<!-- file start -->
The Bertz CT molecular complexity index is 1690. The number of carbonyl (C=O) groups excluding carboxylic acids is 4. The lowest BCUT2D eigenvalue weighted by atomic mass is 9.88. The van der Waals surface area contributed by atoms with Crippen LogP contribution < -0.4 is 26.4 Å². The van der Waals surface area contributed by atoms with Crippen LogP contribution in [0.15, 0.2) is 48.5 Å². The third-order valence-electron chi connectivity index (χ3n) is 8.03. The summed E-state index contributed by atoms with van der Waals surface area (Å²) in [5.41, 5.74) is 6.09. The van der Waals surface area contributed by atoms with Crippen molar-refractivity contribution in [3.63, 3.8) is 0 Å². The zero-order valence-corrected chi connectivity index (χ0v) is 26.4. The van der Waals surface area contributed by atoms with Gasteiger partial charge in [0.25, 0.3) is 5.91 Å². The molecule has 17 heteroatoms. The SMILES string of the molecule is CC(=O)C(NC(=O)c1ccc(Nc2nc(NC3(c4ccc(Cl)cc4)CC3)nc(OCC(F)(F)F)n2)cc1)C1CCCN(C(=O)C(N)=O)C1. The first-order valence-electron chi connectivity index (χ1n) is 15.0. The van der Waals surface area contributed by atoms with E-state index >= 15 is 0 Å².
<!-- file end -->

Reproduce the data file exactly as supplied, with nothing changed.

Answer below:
The Bertz CT molecular complexity index is 1690. The number of carbonyl (C=O) groups excluding carboxylic acids is 4. The lowest BCUT2D eigenvalue weighted by atomic mass is 9.88. The van der Waals surface area contributed by atoms with Crippen LogP contribution < -0.4 is 26.4 Å². The van der Waals surface area contributed by atoms with Crippen LogP contribution in [0.15, 0.2) is 48.5 Å². The third-order valence-electron chi connectivity index (χ3n) is 8.03. The summed E-state index contributed by atoms with van der Waals surface area (Å²) in [5.41, 5.74) is 6.09. The van der Waals surface area contributed by atoms with Crippen molar-refractivity contribution in [3.63, 3.8) is 0 Å². The zero-order valence-corrected chi connectivity index (χ0v) is 26.4. The van der Waals surface area contributed by atoms with Gasteiger partial charge in [0.25, 0.3) is 5.91 Å². The molecule has 17 heteroatoms. The SMILES string of the molecule is CC(=O)C(NC(=O)c1ccc(Nc2nc(NC3(c4ccc(Cl)cc4)CC3)nc(OCC(F)(F)F)n2)cc1)C1CCCN(C(=O)C(N)=O)C1. The first-order valence-electron chi connectivity index (χ1n) is 15.0. The van der Waals surface area contributed by atoms with E-state index >= 15 is 0 Å².